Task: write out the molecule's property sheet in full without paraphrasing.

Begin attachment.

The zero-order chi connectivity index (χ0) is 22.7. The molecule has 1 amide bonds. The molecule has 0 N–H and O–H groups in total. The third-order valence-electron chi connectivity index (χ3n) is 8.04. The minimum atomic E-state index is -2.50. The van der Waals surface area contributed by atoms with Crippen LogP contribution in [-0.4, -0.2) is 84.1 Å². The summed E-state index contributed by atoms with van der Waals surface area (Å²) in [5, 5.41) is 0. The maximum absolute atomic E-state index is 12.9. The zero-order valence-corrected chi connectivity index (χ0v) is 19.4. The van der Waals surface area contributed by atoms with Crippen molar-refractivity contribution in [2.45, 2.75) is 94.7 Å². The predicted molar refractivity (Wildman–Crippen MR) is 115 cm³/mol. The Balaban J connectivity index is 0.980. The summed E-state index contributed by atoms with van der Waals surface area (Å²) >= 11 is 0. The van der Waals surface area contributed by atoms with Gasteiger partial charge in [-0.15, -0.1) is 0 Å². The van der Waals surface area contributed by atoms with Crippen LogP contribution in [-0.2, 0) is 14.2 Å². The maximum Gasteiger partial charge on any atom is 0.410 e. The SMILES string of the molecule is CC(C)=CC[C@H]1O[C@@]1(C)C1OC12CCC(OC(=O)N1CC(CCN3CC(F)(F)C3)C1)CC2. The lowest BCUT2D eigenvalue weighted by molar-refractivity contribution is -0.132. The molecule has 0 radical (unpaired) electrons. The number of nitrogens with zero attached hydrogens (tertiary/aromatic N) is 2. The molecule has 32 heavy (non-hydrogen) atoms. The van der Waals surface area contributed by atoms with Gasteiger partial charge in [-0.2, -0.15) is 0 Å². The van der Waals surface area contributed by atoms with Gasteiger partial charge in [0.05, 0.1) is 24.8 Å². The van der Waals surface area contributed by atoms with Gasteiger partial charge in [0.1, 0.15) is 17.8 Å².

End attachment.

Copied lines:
The zero-order chi connectivity index (χ0) is 22.7. The molecule has 1 amide bonds. The molecule has 0 N–H and O–H groups in total. The third-order valence-electron chi connectivity index (χ3n) is 8.04. The minimum atomic E-state index is -2.50. The van der Waals surface area contributed by atoms with Crippen LogP contribution in [-0.4, -0.2) is 84.1 Å². The summed E-state index contributed by atoms with van der Waals surface area (Å²) in [5, 5.41) is 0. The maximum absolute atomic E-state index is 12.9. The zero-order valence-corrected chi connectivity index (χ0v) is 19.4. The van der Waals surface area contributed by atoms with Crippen molar-refractivity contribution in [2.45, 2.75) is 94.7 Å². The predicted molar refractivity (Wildman–Crippen MR) is 115 cm³/mol. The Balaban J connectivity index is 0.980. The summed E-state index contributed by atoms with van der Waals surface area (Å²) >= 11 is 0. The van der Waals surface area contributed by atoms with Gasteiger partial charge in [-0.15, -0.1) is 0 Å². The van der Waals surface area contributed by atoms with Crippen LogP contribution in [-0.2, 0) is 14.2 Å². The maximum Gasteiger partial charge on any atom is 0.410 e. The SMILES string of the molecule is CC(C)=CC[C@H]1O[C@@]1(C)C1OC12CCC(OC(=O)N1CC(CCN3CC(F)(F)C3)C1)CC2. The lowest BCUT2D eigenvalue weighted by molar-refractivity contribution is -0.132. The molecule has 0 radical (unpaired) electrons. The number of nitrogens with zero attached hydrogens (tertiary/aromatic N) is 2. The molecule has 32 heavy (non-hydrogen) atoms. The van der Waals surface area contributed by atoms with Gasteiger partial charge in [-0.2, -0.15) is 0 Å². The van der Waals surface area contributed by atoms with Gasteiger partial charge in [0.05, 0.1) is 24.8 Å². The van der Waals surface area contributed by atoms with Gasteiger partial charge in [0.1, 0.15) is 17.8 Å².